Being a silly East-Coaster, at first I didn't know what it was. I thought maybe a train went past or something as I heard rumbling and the floor started to shake. It was kind of like an amusement park ride (kind of like the Noah's Ark ride at Kennywood Park back in PA for those who know). But after a few seconds I started to think: Holy crap, this is an earthquake. The shaking and rumbling lasted for about 40 seconds. And then it just subsided.
I stared at the person sitting next to me and said, "Was that what I think it is?" And he said, "Yup, just a small one."
It turned out it wasn't that small. At 5.4, it was 100 times more intense than the 4.4 in LA last April. While this one had its epicenter in Chino Hills and there were relatively few damages and no casualties, the frequency of these recent quakes is alarming, and most experts say the "Big One" will likely strike Los Angeles within the next 30 years. That's scary. There is still a 5% chance that this is only the precursor of a big one within 24 hours. I guess we'll see.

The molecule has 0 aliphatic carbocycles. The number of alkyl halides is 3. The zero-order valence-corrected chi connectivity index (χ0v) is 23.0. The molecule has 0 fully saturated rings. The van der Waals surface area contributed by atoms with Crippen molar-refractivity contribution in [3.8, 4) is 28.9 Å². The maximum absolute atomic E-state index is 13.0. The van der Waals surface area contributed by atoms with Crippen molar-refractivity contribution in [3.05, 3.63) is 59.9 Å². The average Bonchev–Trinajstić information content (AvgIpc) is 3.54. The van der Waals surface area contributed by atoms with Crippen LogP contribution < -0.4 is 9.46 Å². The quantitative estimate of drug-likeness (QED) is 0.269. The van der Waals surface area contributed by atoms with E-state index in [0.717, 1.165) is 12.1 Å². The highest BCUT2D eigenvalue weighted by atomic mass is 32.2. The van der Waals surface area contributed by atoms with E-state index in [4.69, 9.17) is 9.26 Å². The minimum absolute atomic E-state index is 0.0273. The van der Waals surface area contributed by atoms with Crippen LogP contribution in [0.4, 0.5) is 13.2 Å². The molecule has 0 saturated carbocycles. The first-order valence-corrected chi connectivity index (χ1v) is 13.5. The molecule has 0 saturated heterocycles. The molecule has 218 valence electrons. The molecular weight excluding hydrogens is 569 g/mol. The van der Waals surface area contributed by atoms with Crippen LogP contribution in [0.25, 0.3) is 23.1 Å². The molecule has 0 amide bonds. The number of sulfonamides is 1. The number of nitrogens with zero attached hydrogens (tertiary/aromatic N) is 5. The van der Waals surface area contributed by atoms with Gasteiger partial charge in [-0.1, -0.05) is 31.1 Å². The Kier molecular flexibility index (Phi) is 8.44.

Later I was standing next to my car in the parking lot and I felt a slight vibration under my feet. Again, my instinct told me it was a truck or a train or something, but then I realized -- yup, it's an aftershock.
I guess I'm too inexperienced to really be unnerved by this. In fact, I was all giddy. I always told my friends in LA that I'd never been in an earthquake and I was kind of disappointed. They thought I was nuts. But now I can say, "Hey, I felt this one, and it's really kind of cool." I guess I still don't understand how devastating an earthquake could be, even after watching the horror unfold in China. I think the concept is so surreal that most of us really can't fathom until we're in one.
Hope everyone in Los Angeles is safe and with your family and loved ones. It's a day to be thankful.